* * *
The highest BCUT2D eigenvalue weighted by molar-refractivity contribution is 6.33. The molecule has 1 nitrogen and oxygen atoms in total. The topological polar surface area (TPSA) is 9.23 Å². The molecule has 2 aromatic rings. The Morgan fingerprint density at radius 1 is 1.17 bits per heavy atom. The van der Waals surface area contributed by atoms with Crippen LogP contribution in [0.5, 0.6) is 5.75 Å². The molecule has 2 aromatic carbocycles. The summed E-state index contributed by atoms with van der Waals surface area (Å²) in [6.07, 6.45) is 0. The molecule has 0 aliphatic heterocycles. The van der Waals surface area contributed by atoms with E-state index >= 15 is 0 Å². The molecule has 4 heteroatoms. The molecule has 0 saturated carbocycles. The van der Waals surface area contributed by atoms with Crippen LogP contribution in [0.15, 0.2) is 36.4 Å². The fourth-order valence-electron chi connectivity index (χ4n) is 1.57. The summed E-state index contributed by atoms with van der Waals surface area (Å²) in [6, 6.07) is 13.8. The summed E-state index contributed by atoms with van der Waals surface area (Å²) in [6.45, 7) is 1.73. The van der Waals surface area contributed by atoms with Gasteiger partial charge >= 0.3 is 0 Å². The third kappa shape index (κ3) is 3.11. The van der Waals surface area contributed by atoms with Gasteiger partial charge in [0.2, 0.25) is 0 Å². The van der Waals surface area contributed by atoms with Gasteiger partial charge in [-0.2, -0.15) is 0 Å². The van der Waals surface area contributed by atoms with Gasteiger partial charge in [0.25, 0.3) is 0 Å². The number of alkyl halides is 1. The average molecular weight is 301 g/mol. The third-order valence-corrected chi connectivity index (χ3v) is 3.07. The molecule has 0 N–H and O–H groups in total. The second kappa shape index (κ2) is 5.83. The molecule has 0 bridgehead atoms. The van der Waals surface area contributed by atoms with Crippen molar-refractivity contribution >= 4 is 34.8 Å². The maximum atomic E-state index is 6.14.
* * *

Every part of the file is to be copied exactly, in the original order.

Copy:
The highest BCUT2D eigenvalue weighted by molar-refractivity contribution is 6.33. The molecule has 1 nitrogen and oxygen atoms in total. The topological polar surface area (TPSA) is 9.23 Å². The molecule has 2 aromatic rings. The Morgan fingerprint density at radius 1 is 1.17 bits per heavy atom. The van der Waals surface area contributed by atoms with Crippen LogP contribution in [0.5, 0.6) is 5.75 Å². The molecule has 2 aromatic carbocycles. The summed E-state index contributed by atoms with van der Waals surface area (Å²) in [6.07, 6.45) is 0. The molecule has 0 aliphatic heterocycles. The van der Waals surface area contributed by atoms with E-state index >= 15 is 0 Å². The molecule has 4 heteroatoms. The molecule has 0 saturated carbocycles. The van der Waals surface area contributed by atoms with Crippen LogP contribution in [0.15, 0.2) is 36.4 Å². The fourth-order valence-electron chi connectivity index (χ4n) is 1.57. The summed E-state index contributed by atoms with van der Waals surface area (Å²) in [6, 6.07) is 13.8. The summed E-state index contributed by atoms with van der Waals surface area (Å²) in [6.45, 7) is 1.73. The van der Waals surface area contributed by atoms with Gasteiger partial charge >= 0.3 is 0 Å². The third kappa shape index (κ3) is 3.11. The van der Waals surface area contributed by atoms with Gasteiger partial charge in [0.2, 0.25) is 0 Å². The van der Waals surface area contributed by atoms with Gasteiger partial charge in [-0.2, -0.15) is 0 Å². The van der Waals surface area contributed by atoms with Gasteiger partial charge in [0.25, 0.3) is 0 Å². The number of alkyl halides is 1. The average molecular weight is 301 g/mol. The third-order valence-corrected chi connectivity index (χ3v) is 3.07. The molecule has 0 N–H and O–H groups in total. The second kappa shape index (κ2) is 5.83. The molecule has 0 bridgehead atoms. The van der Waals surface area contributed by atoms with Crippen molar-refractivity contribution >= 4 is 34.8 Å². The maximum atomic E-state index is 6.14.